"There is virtually no risk involved in identity theft. One in 700 thieves are caught and charged," said Abagnale. "The FBI will not investigate [an identity theft] crime less than $100,000. Most U.S. attorneys will not prosecute crimes under $250,000 and most district attorneys will not prosecute crimes under $5,000. The criminals know that if they stay under the threshold, they're not likely to get prosecuted. So we can't rely on the government to protect us, we can't rely on the bank to protect us, we can't rely on the police to protect us-- we have to be a little smarter, a little wiser."

Abagnale says that one of the best preventative measures against identity theft is education. He has dedicated much

of his time over the past 34 years educating people on the risks of identity theft and how to mitigate those risks. He has outlined a few simple steps that individuals can take to better protect themselves:

  • Use a micro-cut paper shredder, not ribbon-cut or crisscross cut shredders, to shred any documents that may contain PPSI (personal, private or sensitive information). Abagnale said it took him about eight hours to piece together incriminating documents from the Enron case that had been shredded by a crisscross shredder. The micro-cut shredder makes this impossible.
  • Pay to have your credit monitored. Abagnale said there are two things to consider when choosing a service to monitor your credit. First, it must monitor all three credit bureaus: Equifax, Experian, and TransUnion. It is useless if only one or two of the bureaus are monitored. Second, make sure that the monitoring service will notify you in real-time. It is a waste of money if the monitoring service only gives you monthly or annual reports. Even a letter in the mail will be too late to catch a potential thief. The monitoring service should notify you immediately -- whether by phone, e-mail or text message.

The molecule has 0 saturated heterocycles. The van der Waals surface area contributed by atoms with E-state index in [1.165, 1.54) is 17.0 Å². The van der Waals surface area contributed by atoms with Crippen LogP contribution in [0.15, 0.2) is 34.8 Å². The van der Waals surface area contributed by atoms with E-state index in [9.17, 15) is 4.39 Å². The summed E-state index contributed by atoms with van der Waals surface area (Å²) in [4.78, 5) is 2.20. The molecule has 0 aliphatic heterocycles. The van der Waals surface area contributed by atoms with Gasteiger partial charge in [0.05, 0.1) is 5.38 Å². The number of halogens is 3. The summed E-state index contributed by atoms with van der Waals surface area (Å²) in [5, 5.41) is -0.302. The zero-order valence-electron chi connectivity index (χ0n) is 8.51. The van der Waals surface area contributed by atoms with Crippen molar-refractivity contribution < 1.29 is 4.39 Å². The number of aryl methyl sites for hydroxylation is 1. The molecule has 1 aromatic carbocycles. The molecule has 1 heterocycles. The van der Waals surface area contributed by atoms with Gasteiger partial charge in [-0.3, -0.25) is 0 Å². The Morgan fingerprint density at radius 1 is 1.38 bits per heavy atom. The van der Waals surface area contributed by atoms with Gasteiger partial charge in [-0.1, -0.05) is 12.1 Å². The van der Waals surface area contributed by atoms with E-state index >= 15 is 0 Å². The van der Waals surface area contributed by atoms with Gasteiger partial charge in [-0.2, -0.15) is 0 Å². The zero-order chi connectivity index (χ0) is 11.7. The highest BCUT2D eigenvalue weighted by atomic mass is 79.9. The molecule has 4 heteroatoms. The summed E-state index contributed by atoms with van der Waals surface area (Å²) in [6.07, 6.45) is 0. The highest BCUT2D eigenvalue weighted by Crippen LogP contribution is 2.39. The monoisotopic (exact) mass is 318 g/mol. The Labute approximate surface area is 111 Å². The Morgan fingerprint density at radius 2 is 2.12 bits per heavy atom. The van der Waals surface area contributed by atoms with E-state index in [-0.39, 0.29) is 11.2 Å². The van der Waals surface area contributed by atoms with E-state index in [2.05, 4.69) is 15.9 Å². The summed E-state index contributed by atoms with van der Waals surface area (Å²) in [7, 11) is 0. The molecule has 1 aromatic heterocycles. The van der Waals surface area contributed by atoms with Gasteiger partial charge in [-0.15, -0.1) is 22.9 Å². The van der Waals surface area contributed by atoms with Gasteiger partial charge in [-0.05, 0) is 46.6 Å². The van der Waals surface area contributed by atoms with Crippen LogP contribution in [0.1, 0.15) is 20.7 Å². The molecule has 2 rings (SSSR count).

• Use a credit card instead of a debit card, that way you are spending the credit card company's money and not your own. When a mass data breach has occurred, people who lost money from their checking account (by using their debit cards) took an average of eight weeks to see any type of restitution. People who had used a credit card were issued a new card and account number in a matter of days. Abagnale says that in addition to the added security of using a credit card, you will also build your credit score -- something you can't do by using a debit card.
  • Don't use personal checks. Nearly all the information needed to steal a person's identity is on that check: name, address, phone number, driver's license, expiration date, account number and routing number. Checks contain far too much information to leave unsecured. If another option is available, use it.

"To put a dent in the [identity theft] problem, it is important to get back to education," he said. "If you educate people, if you show them the risk and then you show them how to protect themselves they will take the necessary steps to do so but they need someone to tell them what to do."